Wednesday, 23 Sep 2020

Terrified teen's 999 call when mum's killer was still in the house

A terrified girl had to make a hushed call to police after finding her mum’s body while her killer was still in the house.

Piotr Cichy, 49, smothered and battered his partner Magdalena Pacult to death in a violent outburst at their home in Stockbridge Village, Merseyside.

She was discovered by her 16-year-old daughter, Wiktoria Bartnik, who bravely called police while trying not to alert Cichy.

Ms Pacult had taken refuge in her daughter’s bedroom before the attack, and the pair talked into the early hours of January 1.

But when the teen woke up, at around noon, her mum was no longer beside her.

She then found her mum’s body on her bed and dialled 999. When officers arrived they found Ms Pacult’s body and arrested Cichy.

Cichy denied killing her throughout the prosecution, claiming someone else had got into the house and murdered her.

But investigators discovered Cichy had been violent during their two-year relationship.

It also emerged he had gone round a friend’s house shortly after the murder, with a bag containing his bloodied pyjamas, and admitted killing his partner.

During the trial, Gordon Cole QC, prosecuting, told jurors that Ms Pacult said she ‘must escape’ from her ‘aggressive’ partner in texts to friends.

In one message, she said: ‘He keeps threatening me, calling me names, making me feel scared.

‘He keeps the key, he sleeps with them. I can’t change the lock because I’m unable to do it.’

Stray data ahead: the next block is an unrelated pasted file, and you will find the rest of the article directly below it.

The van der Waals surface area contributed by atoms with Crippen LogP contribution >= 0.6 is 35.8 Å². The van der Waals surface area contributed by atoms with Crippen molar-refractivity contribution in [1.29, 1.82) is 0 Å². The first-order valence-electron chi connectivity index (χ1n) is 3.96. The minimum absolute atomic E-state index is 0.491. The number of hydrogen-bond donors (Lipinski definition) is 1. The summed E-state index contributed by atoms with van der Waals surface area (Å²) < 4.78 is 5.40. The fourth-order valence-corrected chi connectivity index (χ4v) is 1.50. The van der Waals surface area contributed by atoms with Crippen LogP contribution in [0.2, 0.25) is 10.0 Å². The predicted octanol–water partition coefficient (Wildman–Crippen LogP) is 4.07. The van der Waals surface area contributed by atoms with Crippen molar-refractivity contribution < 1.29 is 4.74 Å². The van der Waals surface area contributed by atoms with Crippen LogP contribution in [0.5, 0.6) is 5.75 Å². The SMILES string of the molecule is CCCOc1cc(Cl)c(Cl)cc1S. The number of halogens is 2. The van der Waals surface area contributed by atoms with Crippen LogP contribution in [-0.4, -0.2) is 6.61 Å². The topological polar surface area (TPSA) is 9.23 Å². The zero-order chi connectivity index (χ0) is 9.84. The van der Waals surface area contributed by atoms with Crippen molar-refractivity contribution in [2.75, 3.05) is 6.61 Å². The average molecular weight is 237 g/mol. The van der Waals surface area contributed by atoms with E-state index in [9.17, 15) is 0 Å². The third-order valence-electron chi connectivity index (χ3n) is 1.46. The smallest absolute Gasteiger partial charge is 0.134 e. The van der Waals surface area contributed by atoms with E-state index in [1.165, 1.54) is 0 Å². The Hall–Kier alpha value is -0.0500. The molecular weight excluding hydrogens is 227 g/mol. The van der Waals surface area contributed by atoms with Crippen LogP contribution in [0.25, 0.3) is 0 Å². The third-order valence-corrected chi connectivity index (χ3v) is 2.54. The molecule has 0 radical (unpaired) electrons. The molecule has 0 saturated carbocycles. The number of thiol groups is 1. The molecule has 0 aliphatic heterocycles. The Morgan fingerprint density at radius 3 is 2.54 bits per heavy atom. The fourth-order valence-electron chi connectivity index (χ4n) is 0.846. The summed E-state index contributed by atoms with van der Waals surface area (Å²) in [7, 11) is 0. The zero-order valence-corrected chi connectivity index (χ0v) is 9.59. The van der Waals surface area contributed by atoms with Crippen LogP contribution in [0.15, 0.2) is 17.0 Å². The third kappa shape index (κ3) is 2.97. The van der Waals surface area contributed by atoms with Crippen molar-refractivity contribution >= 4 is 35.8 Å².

A jury at Liverpool Crown Court unanimously convicted Cichy of murder. He will be sentenced on September 24.

Prosecutor Angie Rowan said: ‘Piotr Cichy is a violent bully who subjected Magdalena Pacult to abuse throughout most of their relationship.

‘He had a problem with drink and the violence towards Magdalena got worse when he drank.

‘She had taken refuge in her daughter’s bedroom in the hours before she was killed.

‘The details of what happened between her and Cichy in the hours leading up to the killing will probably never be known but the results of it were devastating.

‘The Crown Prosecution Service applied to the court to allow Ms Pacult’s daughter to give her evidence prior to the trial away from the court to make the process less upsetting for her.

‘These provisions are relatively new and allow for the evidence and cross-examination of a young or vulnerable victim to be pre-recorded and then shown to the jury during the trial.

‘Ms Bartnik has already suffered a dreadful tragedy. We hope that the provisions we have made for her to give her evidence in this way and the successful conclusion of this prosecution will go at least some way to helping her in the months and years ahead.

‘The Crown Prosecution Service would like to pay tribute to her courage in helping us bring this prosecution.’

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